A Little Ramble in Delaware
There have been 94 Grand National/Cup/Monster/NASCAR races in Delaware, and every one of them has been at Dover Downs Int’l Speedway. That’s a shame; Delaware Int’l Raceway and Georgetown Speedway are both big and fast dirt half-miles that would separate the adults from the adolescents among current Cup competitors. In an earlier day, the Delaware State Fairgrounds at Harrington would have accomplished the same thing (it was used for horses, cars and motorcycles but is just for the ponies these days.) If only . . .
Dover is unique among NASCAR tracks in that it was built for horses and cars from the beginning, although each had its own racing surface. Cars were somewhat secondary in the early days (and might be headed that way again), but the whole enterprise is anchored to a casino now.
Here’s Petty in a Chevy; he also won in a Ford, a Dodge and a Plymouth. Petty, David Pearson and Bobby Allison dominated Dover’s early days.
The first auto race was held in 1969, a 300-lapper held two days after the Firecracker 400 at Daytona (ask the engineers to pull that off today). Not surprisingly, since there was no time to fix anything after Daytona, the starting lineup was filled with make-do entries:
Virginian Jabe Thomas’ car owner had two entries, but Thomas drove neither, choosing instead a backup Bill Champion Ford (which he wrecked). Jabe’s car owner Don Robertson’s cars were both in the garage by lap 10. Tour regular Ed Negre drove a backup car for tour regular Neil Castles, and Elmo Langley hopped into his own backup car, leaving his regular #64 to substitute driver Dub Simpson, who lasted but 64 laps. Elmo finished fifth.
Most of the big teams skipped the race, so pole-sitter David Pearson (Holman-Moody Ford #17), outside front-row starter LeeRoy Yarbrough (Junior Johnson Ford #98) and Richard Petty (the year back then when #43 was a Ford) dominated, and when both Pearson and Yarbrough wrecked, Petty cruised home with the win by six laps over Richmond’s Sonny Hutchins in Junie Donlavey’s Ford. Hutchins had qualified fourth, with veteran G.C. Spencer and Northern Virginia late model hopeful Buddy Young making up the third row. All those guys were good, but they lacked the engine/tire/pit crew money to compete over the length of a race. The rest of the field, mostly the classic NASCAR “independent” drivers, fell even farther behind: Langley was 13 laps behind in fifth, and Cecil Gordon finished 27 laps back in 10th.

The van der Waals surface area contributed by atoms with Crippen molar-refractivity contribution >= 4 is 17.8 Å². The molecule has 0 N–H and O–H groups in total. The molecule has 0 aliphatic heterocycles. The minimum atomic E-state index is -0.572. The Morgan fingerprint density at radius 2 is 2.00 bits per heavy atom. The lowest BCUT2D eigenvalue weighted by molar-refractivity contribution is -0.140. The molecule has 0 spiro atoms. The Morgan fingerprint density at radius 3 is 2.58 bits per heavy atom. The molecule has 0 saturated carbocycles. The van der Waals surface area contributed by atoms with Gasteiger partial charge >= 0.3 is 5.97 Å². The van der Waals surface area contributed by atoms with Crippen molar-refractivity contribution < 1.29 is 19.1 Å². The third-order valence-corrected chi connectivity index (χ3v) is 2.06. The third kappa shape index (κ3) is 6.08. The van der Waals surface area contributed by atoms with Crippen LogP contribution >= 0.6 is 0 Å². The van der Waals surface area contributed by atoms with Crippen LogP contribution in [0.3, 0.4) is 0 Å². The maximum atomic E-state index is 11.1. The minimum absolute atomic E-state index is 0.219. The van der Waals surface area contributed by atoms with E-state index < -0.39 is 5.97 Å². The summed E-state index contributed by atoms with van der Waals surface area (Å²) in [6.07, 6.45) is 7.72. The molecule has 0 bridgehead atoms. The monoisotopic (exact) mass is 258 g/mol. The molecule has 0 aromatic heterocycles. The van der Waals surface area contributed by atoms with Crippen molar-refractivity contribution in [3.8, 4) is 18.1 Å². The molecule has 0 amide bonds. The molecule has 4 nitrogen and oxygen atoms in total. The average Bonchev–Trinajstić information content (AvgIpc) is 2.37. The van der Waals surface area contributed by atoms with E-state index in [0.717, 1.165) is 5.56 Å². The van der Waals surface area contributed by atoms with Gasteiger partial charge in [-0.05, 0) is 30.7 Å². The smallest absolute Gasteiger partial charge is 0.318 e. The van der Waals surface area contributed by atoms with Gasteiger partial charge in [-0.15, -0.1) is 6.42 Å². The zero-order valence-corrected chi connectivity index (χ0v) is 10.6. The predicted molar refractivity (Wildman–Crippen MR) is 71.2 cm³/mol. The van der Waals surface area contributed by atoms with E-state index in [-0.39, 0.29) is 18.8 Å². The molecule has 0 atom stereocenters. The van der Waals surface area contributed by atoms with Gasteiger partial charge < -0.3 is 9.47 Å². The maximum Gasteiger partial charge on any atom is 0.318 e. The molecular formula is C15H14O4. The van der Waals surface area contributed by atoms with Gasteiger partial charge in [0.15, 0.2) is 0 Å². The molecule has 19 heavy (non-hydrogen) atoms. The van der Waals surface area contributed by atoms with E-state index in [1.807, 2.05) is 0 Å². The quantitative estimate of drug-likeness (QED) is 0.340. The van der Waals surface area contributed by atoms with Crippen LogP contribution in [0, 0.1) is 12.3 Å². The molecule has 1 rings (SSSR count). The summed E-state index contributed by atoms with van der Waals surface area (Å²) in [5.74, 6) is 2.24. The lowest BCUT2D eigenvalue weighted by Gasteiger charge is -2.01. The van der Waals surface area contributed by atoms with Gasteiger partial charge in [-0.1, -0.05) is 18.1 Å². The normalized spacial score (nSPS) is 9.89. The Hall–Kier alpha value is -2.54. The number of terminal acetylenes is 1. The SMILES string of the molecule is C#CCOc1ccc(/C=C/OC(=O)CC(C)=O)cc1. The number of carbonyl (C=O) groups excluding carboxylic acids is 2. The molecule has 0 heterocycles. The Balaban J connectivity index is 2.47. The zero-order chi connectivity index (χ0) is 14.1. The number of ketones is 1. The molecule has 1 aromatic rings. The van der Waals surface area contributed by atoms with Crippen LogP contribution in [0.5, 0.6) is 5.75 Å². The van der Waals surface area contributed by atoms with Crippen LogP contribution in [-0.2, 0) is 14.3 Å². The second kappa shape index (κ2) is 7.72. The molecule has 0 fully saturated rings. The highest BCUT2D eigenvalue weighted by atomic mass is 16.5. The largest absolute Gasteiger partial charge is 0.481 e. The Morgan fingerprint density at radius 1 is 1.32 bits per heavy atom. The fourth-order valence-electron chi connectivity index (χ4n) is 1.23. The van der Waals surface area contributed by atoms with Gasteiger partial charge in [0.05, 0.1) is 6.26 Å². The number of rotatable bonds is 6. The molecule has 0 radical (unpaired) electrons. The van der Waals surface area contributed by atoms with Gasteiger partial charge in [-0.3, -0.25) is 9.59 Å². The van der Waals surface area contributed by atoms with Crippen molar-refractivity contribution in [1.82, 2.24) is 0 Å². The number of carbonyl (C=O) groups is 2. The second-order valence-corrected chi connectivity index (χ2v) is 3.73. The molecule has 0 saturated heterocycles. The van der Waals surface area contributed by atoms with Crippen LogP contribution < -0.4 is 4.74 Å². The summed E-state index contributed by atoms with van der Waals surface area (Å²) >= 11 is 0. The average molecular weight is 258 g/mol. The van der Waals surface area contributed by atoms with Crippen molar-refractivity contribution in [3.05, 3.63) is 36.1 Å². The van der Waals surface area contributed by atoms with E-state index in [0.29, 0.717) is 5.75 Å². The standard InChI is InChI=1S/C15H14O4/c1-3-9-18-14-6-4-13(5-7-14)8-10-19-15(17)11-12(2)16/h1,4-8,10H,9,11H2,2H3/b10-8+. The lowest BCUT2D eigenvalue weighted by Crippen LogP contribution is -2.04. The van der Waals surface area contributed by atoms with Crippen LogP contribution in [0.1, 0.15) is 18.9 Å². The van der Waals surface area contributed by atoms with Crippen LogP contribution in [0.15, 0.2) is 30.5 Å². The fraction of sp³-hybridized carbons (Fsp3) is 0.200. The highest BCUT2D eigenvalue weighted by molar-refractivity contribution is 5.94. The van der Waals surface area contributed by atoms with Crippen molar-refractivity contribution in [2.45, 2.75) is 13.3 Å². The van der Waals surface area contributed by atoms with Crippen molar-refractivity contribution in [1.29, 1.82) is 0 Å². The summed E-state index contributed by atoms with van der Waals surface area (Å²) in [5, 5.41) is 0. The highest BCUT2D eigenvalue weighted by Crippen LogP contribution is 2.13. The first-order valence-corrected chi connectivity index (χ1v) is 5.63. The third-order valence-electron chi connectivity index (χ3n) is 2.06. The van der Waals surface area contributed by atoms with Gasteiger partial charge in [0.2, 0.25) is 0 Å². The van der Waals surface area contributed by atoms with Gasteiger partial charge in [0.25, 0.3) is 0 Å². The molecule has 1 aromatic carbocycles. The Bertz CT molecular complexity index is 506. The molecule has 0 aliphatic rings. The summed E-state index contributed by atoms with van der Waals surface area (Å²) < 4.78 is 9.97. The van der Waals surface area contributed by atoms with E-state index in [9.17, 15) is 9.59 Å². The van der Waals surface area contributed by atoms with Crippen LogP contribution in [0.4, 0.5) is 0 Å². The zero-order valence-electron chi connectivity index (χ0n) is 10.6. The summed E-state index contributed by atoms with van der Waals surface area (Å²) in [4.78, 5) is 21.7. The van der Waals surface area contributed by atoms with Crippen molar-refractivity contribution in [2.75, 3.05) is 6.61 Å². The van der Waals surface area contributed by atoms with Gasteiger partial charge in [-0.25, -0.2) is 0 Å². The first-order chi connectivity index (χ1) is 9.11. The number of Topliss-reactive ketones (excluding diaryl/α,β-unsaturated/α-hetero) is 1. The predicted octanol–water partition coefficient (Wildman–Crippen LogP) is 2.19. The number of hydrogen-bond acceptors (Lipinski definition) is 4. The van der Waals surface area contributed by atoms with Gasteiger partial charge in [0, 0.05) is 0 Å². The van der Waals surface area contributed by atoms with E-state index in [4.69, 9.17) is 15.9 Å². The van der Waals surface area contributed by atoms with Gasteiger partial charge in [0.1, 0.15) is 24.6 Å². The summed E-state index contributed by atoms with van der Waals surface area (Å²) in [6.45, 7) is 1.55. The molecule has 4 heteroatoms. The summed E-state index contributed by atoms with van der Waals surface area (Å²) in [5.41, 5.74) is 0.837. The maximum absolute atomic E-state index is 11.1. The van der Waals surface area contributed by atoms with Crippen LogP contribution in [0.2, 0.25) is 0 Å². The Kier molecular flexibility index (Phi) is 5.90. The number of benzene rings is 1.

Petty led 150 laps to 124 for Yarbrough and 26 to Pearson.
Just for reference purposes, at Charlotte for the 600, 17 drivers finished on the lead lap and there were 23 lead changes among 10 different drivers. (Oh, yeah, there were stages and playoff points, too.) At Dover in 1969, there were seven lead changes among three drivers, and the winner won by six laps.
Yet Dover, after another 300-lapper in 1970 (and another Petty win), went to two 500-lap races in 1971 and has had two races a year ever since. Why was it easy to see things as looking UP back then and hard not to consider them looking DOWN today? I think we’ve been over that territory before.
Here’s one difference between then and now that appeals to me - and I’ve mentioned it before, so forgive the repeat. I love to cheer for an underdog. Dover was always one of those races that had a tough time filling its field, and you’d get some unusual competitors. In 1970, John Kenney, a guy Dave Fulton and I had seen race on the local late model tour (usually closer to the back of the pack than the front), got into the race. OK, he only ran six laps, but he was there.
Kenny Brightbill made several Dover starts, but as the photo below shows, this one definitely didn’t end well. That’s Jim Hurtubise in the #0, by the way.
For several years Junie Donlavey put local short track stars in his #90; Eddie Pettyjohn was one of them. I think his kid races today. Modified aces Maynard Troyer and Kenny Brightbill ran. Donlavey once ran English road racing standout Jackie Oliver, who finished fourth in 1972 (albeit 14 laps back). Canadian drivers sometimes showed up because - well - Dover is closer to Canada than Charlotte.
These days, unless somebody buys the seat in one of the four slowest cars in the field, you see the same troupe every week.
“Sherman, set the Wayback Machine to Dover, Del., in 1974. I want to see Brightbill and Pettyjohn show their chops to NASCAR’s best, even though they’ll spend the rest of their careers on the dirt. It’ll be fun, for sure.”
(Editorial Comment – The race that Jody Ridley won at Dover on May 17, 1981 was the only win ever scored by any of the 72 different drivers that piloted Junie’s #90 in the Cup Series. Ridley had been laps down, but when Neil Bonnett and Cale Yarborough both blew engines within 40 laps of the end, he inherited the lead and kept it. Junie expressed thoughts on the win this way. "That took the edge off of us winning, to tell you the truth. I understand you take a win any way you can get it, but I didn't enjoy it."
Junie Donlavey April 8, 1924 – June 9, 2014)